"Dawn" is set in ancient Japan and follows a disparate set of characters caught up in Queen Himiko's mad quest to find the legendary Phoenix so she can drink its blood and restore her youth. Many innocent villagers are slaughtered as her troops follow her orders in their search for the Phoenix. A woman from one village marries a medicine man washed up on her shore who turns out to be a secret advance agent for Himiko. They survive the subsequent slaughter and wind up trapped in a cave with all sorts of other animals after a volcano erupts and they and the animals spend long months digging their way out. They reach a crater with air and water and vegetation but are trapped, seemingly forever, unless one of their eventual offspring can find the footholds to climb out. This story, despite some cuts, is pretty close to Tezuka's original.

"Resurrection" is set on the moon and involves a young researcher who is injured and given a part-mechanical brain that distorts his perception to the point that he sees humans as walking piles of jagged shapes and a robot as a beautiful girl. The work on the moon is part of the Phoenix Project, a top-secret plan to find the Phoenix and use it to try to restore life on a devastated Earth. It becomes a love story between the young man and the robot. The original story had a much more epic narrative with parallel stories spanning hundreds of years and involving a revolt and mass suicide by robots. The two TV episodes change a lot and omit the most interesting parts of the manga.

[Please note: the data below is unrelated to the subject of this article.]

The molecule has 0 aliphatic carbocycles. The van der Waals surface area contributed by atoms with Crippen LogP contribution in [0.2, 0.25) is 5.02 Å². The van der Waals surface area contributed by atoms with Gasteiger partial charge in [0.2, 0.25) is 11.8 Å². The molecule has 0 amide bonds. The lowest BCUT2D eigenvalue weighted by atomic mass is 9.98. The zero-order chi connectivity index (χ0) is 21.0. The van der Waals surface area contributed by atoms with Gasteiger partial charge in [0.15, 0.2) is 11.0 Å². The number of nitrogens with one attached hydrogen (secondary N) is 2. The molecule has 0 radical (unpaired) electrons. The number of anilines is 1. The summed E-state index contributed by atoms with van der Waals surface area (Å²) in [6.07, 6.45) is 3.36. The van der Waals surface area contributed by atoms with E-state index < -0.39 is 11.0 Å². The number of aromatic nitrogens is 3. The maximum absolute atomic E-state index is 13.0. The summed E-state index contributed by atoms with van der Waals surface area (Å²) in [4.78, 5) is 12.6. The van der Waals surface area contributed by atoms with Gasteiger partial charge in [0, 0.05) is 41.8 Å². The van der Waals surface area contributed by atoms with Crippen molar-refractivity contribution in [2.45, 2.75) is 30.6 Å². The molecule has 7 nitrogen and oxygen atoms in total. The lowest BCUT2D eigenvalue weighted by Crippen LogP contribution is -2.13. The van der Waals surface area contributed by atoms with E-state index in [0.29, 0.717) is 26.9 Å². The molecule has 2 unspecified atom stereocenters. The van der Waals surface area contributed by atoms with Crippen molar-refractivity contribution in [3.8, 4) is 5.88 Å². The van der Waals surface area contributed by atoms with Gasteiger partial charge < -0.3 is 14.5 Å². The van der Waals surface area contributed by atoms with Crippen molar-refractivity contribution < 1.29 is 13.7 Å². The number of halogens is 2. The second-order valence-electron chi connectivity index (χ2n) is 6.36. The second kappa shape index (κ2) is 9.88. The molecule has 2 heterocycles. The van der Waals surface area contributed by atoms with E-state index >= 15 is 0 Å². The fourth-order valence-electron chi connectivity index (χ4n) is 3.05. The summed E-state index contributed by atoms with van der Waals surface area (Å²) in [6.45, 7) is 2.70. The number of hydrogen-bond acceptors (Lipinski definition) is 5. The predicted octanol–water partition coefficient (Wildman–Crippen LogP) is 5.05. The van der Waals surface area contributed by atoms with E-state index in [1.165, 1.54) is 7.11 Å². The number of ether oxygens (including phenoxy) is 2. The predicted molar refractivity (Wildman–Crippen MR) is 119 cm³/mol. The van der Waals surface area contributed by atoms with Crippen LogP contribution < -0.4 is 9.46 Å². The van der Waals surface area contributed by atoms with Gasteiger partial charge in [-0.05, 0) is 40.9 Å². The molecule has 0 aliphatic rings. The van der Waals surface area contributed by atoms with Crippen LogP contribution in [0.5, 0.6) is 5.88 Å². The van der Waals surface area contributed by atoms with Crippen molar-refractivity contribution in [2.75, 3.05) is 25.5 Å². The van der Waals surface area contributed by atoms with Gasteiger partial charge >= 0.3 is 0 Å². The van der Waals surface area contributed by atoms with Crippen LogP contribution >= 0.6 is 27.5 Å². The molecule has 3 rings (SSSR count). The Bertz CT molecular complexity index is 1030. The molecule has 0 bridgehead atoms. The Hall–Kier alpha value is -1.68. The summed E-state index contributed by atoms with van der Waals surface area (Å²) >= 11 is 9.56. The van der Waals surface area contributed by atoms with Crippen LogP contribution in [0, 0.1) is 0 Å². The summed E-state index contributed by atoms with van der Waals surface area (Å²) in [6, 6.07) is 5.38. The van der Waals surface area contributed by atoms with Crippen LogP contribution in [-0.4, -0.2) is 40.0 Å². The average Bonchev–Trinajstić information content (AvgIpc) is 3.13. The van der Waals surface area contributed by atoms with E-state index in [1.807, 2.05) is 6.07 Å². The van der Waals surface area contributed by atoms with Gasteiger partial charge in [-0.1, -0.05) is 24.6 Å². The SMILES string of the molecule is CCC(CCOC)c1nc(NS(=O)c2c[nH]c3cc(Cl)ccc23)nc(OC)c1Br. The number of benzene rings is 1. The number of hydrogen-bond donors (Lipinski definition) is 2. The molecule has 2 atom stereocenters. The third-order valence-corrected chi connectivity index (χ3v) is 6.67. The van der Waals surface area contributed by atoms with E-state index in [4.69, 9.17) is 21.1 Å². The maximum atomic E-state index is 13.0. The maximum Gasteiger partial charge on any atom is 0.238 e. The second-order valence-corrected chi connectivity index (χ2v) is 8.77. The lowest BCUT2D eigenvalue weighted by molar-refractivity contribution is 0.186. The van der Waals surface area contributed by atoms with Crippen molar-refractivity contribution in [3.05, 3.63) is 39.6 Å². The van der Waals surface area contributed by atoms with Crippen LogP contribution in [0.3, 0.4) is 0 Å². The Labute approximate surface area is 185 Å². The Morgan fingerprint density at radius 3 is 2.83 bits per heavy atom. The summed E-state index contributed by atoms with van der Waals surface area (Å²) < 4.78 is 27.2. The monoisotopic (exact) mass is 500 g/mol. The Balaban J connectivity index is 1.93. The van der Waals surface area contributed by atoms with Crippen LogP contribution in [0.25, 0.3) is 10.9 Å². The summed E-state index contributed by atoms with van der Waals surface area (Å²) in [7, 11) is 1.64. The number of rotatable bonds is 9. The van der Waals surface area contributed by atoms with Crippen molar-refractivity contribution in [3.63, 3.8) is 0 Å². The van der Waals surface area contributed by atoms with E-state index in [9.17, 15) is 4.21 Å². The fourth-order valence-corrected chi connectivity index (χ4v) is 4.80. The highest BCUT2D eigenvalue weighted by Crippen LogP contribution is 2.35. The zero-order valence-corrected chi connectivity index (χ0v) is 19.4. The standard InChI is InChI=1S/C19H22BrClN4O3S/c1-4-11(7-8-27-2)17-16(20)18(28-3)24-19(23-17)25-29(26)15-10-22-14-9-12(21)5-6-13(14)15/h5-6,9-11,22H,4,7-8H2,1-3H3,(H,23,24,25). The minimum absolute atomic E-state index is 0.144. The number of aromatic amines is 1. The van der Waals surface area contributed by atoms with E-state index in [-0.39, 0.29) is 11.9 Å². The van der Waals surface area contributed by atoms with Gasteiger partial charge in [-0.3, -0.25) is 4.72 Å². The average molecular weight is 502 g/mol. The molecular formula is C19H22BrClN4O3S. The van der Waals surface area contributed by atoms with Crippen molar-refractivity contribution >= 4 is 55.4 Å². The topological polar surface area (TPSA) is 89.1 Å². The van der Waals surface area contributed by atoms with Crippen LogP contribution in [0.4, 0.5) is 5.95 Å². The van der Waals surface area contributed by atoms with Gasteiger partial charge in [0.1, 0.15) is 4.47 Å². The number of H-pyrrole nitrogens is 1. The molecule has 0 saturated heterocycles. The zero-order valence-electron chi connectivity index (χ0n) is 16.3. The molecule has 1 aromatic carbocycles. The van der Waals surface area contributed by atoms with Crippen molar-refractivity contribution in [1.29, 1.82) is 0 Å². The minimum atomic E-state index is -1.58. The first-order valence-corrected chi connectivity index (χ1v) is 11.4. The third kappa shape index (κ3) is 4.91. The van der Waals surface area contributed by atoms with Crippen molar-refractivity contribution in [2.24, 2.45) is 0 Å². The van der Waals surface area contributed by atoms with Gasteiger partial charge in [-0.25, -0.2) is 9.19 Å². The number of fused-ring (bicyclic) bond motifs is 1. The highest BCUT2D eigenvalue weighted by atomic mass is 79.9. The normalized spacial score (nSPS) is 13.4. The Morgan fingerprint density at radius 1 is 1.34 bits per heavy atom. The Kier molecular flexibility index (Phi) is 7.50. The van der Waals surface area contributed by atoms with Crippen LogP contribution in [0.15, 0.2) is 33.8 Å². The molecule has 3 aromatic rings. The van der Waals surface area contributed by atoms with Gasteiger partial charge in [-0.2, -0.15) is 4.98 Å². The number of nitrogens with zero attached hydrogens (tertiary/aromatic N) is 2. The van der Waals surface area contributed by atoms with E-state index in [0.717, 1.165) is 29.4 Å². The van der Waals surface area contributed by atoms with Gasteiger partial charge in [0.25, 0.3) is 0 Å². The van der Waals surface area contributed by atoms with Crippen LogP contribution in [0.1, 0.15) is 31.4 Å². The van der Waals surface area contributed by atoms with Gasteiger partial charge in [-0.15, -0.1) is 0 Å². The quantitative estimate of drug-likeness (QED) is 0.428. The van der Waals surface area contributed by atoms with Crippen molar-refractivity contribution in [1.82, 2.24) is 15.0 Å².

"The Transformation" is a single tale, set in old Japan, of a samurai's daughter whose hatred for her father leads her to murder the nun who tries to cure his fatal disease. She winds up having to take the place of the nun and use the nun's single Phoenix feather to cure the sick and heal the wounded for a period of 30 years before history repeats itself. It's a cleverly told tale and is generally close to the manga.